Trends in workstation design: Challenges, mobile computing and the next-generation PACS station

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Workstation design and development is a continuing challenge, Steven Horii, MD, Society for Imaging Informatics in Medicine (SIIM, formerly SCAR) workstation section head, explained to an audience at the annual meeting yesterday in Austin, Texas. Experts joined Horii to discuss mobile computing platforms and the workstation of the future.

The challenge of workstation design


The workstation provides a machine to human interface and must meet conflicting goals, support fairly complex operations and vary operations by the user and task while working rapidly and intuitively. Mammography, PET/CT, combined 2D-3D-4D imaging and viewing of non-radiology images present problems areas, said Horii. These tasks require specialized workstations and are not readily manipulated at PACS workstations, disrupting workflow by forcing the radiologist to move to another workstation or requiring pre-processing. Other problem areas include orthopedic surgical planning, referring physician review stations and operating room displays.
   
Challenges extend beyond the workstation itself, said Horii. Reading room design is a key element in maximizing utility and functionality of the radiologist/workstation interaction.

Going mobile


Mobile devices offer increasing functionality, and the lines between devices are blurring, said William Boonn, MD, of the department of radiology at the University of Pennsylvania Health System in Philadelphia. Vendors are focusing development efforts on hybrid devices such as the PDA/phone that combine functionality.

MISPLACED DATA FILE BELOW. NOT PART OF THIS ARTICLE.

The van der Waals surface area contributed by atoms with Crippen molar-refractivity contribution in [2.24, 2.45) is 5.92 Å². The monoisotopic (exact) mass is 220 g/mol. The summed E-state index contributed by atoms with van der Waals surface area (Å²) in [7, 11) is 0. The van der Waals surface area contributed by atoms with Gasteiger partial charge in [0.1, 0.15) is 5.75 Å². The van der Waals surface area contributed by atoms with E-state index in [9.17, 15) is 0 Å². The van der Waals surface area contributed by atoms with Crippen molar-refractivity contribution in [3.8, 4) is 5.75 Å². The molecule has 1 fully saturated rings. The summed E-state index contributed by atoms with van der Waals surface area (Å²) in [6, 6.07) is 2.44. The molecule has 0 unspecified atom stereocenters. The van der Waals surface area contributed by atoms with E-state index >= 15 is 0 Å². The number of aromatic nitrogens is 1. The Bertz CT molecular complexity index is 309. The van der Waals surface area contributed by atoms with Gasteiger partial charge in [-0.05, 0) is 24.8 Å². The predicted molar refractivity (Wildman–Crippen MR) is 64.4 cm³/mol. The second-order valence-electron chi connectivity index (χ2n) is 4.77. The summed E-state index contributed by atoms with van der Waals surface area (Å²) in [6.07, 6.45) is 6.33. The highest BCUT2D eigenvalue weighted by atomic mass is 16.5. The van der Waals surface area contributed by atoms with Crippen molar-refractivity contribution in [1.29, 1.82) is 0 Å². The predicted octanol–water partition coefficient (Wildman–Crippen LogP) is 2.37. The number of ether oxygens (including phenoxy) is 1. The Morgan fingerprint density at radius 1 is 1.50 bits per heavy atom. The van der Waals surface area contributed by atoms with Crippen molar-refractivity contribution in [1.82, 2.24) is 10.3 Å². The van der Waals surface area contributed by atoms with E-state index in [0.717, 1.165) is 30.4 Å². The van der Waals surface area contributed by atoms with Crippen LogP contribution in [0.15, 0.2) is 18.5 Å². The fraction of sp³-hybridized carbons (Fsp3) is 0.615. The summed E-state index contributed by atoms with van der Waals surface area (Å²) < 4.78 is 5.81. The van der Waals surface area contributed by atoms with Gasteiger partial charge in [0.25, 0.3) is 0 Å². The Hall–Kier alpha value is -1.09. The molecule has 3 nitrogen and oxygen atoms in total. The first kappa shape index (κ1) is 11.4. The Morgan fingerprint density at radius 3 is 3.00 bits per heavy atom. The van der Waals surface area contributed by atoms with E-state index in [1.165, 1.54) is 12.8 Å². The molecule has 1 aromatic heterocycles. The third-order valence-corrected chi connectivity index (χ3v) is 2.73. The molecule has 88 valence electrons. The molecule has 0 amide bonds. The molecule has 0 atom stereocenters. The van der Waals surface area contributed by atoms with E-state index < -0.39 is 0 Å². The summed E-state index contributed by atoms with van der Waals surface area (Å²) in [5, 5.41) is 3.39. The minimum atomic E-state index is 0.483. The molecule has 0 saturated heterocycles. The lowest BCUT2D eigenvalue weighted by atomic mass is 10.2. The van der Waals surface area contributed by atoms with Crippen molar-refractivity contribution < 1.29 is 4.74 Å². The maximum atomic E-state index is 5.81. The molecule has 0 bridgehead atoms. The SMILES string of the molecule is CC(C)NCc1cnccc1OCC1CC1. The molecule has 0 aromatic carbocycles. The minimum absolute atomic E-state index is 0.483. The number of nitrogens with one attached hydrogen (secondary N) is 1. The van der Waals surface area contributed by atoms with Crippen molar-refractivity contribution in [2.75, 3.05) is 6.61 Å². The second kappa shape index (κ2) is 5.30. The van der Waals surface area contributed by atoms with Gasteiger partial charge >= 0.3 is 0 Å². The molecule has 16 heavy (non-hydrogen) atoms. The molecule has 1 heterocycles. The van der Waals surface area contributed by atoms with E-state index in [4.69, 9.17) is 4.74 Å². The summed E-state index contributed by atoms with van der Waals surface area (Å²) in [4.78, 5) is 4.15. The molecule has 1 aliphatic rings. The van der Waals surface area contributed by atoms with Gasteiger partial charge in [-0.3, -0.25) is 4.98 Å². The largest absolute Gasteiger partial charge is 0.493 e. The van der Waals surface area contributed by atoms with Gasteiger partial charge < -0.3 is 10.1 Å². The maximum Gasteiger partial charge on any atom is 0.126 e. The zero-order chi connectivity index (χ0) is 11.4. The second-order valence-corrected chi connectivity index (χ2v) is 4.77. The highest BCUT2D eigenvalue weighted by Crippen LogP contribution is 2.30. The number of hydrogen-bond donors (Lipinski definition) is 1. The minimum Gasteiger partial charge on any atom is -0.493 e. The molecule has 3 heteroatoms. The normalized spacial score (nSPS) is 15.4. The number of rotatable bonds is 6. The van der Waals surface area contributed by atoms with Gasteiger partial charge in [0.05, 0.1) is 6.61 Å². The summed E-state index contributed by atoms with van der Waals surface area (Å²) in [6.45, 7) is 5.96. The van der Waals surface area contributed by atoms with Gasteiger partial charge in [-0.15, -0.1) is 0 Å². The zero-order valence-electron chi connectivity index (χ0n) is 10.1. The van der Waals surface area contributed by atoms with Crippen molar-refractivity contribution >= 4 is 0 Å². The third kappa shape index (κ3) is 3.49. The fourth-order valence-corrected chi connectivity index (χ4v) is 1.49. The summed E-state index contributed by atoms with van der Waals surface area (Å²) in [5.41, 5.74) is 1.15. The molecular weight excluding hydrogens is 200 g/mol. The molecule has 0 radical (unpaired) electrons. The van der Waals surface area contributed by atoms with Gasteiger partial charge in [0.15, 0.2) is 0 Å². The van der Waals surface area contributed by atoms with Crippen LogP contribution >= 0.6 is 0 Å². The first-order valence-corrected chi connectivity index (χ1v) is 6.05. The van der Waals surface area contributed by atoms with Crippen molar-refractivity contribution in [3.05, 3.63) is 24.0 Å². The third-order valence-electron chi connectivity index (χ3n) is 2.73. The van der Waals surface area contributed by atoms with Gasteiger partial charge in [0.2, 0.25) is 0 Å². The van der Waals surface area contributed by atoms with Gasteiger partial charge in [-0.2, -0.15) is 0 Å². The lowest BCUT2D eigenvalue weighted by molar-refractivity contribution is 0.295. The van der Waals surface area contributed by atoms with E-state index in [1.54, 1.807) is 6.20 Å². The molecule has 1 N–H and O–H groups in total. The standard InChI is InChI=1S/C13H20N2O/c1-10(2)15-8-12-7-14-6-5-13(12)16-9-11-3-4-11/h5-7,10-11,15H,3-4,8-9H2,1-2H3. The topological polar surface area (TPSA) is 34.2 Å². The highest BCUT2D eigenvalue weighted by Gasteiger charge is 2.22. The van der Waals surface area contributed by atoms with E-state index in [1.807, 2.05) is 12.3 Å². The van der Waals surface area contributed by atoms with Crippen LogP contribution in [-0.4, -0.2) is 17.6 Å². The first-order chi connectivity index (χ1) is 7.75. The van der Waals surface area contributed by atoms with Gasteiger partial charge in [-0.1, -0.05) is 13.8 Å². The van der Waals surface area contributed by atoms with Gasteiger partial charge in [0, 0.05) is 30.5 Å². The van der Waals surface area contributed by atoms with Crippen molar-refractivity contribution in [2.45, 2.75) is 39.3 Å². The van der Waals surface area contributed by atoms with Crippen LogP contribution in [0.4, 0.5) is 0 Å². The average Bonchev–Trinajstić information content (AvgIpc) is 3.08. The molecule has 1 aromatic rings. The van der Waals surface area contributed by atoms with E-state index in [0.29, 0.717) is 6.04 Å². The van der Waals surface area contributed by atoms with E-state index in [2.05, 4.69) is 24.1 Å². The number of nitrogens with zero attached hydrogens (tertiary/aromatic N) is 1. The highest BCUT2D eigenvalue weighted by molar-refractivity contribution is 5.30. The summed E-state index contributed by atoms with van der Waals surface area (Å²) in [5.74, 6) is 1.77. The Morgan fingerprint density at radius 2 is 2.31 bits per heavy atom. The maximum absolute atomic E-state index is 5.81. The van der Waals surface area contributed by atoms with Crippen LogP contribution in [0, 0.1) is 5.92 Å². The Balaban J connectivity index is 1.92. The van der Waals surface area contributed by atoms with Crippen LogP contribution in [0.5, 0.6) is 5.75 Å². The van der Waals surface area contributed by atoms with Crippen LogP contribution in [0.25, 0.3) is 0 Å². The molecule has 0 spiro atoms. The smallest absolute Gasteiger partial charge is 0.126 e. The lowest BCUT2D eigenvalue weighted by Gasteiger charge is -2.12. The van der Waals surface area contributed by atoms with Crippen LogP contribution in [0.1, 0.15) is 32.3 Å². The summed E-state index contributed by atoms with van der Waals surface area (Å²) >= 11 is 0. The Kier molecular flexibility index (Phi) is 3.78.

Tablet PCs can be divided into three form factors: slate, convertible and docked. A Tablet allows users to use a stylus to write or draw on the screen, storing data digitally. The Tablet PC could prove useful in radiology because of its resolution, versatility and mobility, said Boonn.
   
Server-side rendering stores and processes data on the server, sending results to wireless devices and providing an enabling technology to perform complex operations on a fairly low-tech device. It requires a fast network and powerful servers.
   
“Pervasive or ubiquitous computing integrates computation and the environment, allowing users to move seamlessly between devices without logging in or restarting the application,” explained Boonn. It requires server-side rendering and ubiquitous high speed wireless networks.

The PACS workstation of the future


“Novel viewing and reporting techniques must be developed to further advance efficiency in radiology,” stated David Weiss, MD, clinical section head imaging informatics at Geisinger Health System of Danville, Pa. 
  
Radiologists must minimize time spent on tasks other than image viewing to increase efficiency; hanging protocols, worklists and an intuitive user interface can fuel increased efficiency. Increased efficiency requires modality specific tools arranged by the users that can be changed without desktop searching. Alternative interface devices can maximize eye dwell time on images; to be effective, they must eliminate icon clicks, pull down menus and keyboard searching. Commercial options include the Philips speech mike, 5 button mouse, Shuttle Pro, Belkin Speedpad and Twiddler, said Weiss. “The ideal is the virtual image that can be held in one hand; the opposite hand peels away layers to reveal the underlying anatomy,” concluded Weiss.